We let $\Delta$ range over finite sets of hypotheses of the form $t\text{ type}$. Type formation is inductively defined by
$$\dfrac{}{\Delta,t\text{ type}\vdash t\text{ type}}\\ \dfrac{}{\Delta\vdash\text{unit type}}\\ \dfrac{\Delta\vdash\tau_1\text{ type}\phantom{“”}\Delta\vdash\tau_2\text{ type}}{\Delta\vdash\text{prod}(\tau_1;\tau_2)\text{ type}}\\ \dfrac{}{\Delta\vdash\text{void type}}\\ \dfrac{\Delta\vdash\tau_1\text{ type}\phantom{“”}\Delta\vdash\tau_2\text{ type}}{\Delta\vdash\text{sum}(\tau_1;\tau_2)\text{ type}}\\ \dfrac{\Delta\vdash\tau_1\text{ type}\phantom{“”}\Delta\vdash\tau_2\text{ type}}{\Delta\vdash\text{arr}(\tau_1;\tau_2)\text{ type}}\\ \dfrac{\Delta,t\text{ type}\vdash\tau\text{ type}\phantom{“”}\Delta\vdash t.\tau\text{ pos}}{\Delta\vdash\text{ind}(t.\tau)\text{ type}}\\ \dfrac{\Delta,t\text{ type}\vdash\tau\text{ type}\phantom{“”}\Delta\vdash t.\tau\text{ pos}}{\Delta\vdash\text{coi}(t.\tau)\text{ type}}$$

Expressions

\begin{align} \text{Exp}&&e&&::=&&\text{fold}\lbrace t.\tau\rbrace(e)&&\text{fold}_{t.\tau}(e)&&\text{constructor}\\ &&&&&&\text{rec}\lbrace t.\tau\rbrace(x.e_1;e_2)&&\text{rec}(x.e_1;e_2)&&\text{recursor}\\ &&&&&&\text{unfold}\lbrace t.\tau\rbrace(e)&&\text{unfold}_{t.\tau}(e)&&\text{destructor}\\ &&&&&&\text{gen}\lbrace t.\tau\rbrace(x.e_1;e_2)&&\text{gen}(x.e_1;e_2)&&\text{generator} \end{align}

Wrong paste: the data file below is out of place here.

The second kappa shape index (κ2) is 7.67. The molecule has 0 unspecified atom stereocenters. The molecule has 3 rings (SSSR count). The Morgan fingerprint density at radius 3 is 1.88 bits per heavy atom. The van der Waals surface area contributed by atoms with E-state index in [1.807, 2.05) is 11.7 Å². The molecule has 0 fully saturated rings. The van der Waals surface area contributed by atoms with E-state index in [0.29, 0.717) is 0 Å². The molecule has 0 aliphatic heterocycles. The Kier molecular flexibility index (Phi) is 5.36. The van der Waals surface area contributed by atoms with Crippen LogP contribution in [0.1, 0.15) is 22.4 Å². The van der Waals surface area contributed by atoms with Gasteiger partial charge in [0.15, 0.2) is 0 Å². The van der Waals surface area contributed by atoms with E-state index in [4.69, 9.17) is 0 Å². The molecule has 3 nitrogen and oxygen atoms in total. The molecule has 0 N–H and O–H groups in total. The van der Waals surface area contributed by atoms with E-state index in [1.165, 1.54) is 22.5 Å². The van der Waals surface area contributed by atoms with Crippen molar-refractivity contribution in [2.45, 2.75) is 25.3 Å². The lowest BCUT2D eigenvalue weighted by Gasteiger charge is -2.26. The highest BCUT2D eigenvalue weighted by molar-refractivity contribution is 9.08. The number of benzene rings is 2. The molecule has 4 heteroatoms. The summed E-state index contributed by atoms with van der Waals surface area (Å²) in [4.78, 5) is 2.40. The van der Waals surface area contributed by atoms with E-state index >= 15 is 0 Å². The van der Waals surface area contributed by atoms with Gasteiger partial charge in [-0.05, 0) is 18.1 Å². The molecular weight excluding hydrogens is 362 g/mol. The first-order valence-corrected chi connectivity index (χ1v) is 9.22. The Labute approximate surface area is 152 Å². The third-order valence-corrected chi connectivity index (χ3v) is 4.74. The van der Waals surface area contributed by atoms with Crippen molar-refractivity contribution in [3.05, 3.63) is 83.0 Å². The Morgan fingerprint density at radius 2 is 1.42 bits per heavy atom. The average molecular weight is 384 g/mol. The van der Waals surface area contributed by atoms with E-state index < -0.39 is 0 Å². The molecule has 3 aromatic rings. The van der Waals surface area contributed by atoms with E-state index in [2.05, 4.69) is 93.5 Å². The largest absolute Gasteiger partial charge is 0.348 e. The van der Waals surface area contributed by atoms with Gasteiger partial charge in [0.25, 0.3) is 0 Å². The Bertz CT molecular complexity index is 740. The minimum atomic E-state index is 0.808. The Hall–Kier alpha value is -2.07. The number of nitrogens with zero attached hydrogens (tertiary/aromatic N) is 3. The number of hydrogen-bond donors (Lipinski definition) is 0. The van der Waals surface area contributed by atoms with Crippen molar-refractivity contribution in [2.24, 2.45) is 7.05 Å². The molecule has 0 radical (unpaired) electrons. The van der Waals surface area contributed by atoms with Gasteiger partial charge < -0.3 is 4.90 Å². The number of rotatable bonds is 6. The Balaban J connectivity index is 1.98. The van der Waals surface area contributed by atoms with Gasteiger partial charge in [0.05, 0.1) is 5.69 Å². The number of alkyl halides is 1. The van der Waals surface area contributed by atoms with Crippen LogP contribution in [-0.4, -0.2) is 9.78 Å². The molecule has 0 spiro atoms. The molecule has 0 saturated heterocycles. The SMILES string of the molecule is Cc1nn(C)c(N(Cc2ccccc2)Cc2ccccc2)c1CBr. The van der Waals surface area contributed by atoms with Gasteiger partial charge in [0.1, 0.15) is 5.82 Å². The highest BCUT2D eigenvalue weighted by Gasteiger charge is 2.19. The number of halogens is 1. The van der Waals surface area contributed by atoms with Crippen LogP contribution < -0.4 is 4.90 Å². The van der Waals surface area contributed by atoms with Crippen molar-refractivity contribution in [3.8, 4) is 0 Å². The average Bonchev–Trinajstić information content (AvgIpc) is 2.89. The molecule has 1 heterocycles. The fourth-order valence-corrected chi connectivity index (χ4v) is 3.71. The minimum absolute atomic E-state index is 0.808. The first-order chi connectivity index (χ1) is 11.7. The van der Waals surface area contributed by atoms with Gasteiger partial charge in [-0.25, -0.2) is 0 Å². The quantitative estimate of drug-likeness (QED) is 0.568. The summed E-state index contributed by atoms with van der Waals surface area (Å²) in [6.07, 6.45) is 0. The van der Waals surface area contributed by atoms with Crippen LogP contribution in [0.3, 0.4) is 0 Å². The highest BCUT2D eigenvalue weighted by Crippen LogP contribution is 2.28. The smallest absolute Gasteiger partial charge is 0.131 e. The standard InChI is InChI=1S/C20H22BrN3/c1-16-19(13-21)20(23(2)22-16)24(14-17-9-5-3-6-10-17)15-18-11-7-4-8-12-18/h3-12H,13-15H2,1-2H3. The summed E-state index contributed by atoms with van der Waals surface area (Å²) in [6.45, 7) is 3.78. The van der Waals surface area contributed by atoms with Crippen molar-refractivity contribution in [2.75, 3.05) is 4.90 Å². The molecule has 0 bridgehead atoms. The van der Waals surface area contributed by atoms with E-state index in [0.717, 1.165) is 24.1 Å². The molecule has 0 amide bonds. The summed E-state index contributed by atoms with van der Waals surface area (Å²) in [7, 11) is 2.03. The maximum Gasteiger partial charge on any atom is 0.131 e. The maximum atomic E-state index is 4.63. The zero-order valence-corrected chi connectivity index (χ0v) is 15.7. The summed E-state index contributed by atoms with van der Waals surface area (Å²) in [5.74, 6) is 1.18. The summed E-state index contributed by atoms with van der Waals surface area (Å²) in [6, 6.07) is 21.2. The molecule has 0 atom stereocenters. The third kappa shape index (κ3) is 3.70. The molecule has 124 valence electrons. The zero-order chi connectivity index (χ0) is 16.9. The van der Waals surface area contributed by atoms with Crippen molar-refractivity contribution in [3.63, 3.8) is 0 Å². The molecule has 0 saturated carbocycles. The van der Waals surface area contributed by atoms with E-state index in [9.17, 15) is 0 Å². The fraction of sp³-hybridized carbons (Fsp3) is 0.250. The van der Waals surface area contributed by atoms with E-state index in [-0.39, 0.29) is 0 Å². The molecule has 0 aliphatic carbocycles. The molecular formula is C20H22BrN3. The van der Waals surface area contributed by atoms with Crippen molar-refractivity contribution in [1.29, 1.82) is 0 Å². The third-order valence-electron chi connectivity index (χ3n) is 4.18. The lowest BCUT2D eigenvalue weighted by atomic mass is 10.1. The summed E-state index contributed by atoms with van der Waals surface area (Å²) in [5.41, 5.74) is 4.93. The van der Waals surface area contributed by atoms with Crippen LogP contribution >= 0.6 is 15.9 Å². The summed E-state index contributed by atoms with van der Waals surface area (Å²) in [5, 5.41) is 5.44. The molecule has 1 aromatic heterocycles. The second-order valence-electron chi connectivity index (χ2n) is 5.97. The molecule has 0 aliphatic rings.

The statics for M is given by the following rules
$$\dfrac{\Gamma\vdash e:\lbrack\text{ind}(t.\tau)/t\rbrack \tau}{\Gamma\vdash\text{fold}\lbrace t.\tau\rbrace(e):\text{ind}(t.\tau)}\\ \dfrac{\Gamma,x:\lbrack\tau’/t\rbrack \tau\vdash e_1:\tau’\phantom{“”}\Gamma\vdash e_2:\text{ind}(t.\tau)}{\Gamma\vdash\text{rec}\lbrace t.\tau\rbrace(x.e_1;e_2):\tau’}\\ \dfrac{\Gamma\vdash e:\text{coi}(t.\tau)}{\Gamma\vdash\text{unfold}\lbrace t.\tau\rbrace(e):\lbrack\text{coi}(t.\tau)/t\rbrack\tau}\\ \dfrac{\Gamma\vdash e_2:\tau_2\phantom{“”}\Gamma,x:\tau_2\vdash e_1:\lbrack\tau_2/t\rbrack\tau}{\Gamma\vdash\text{gen}\lbrace t.\tau\rbrace(x.e_1;e_2):\text{coi}(t.\tau)}$$

Dynamics

We use the positive generic extension in this lazy dynamics for M here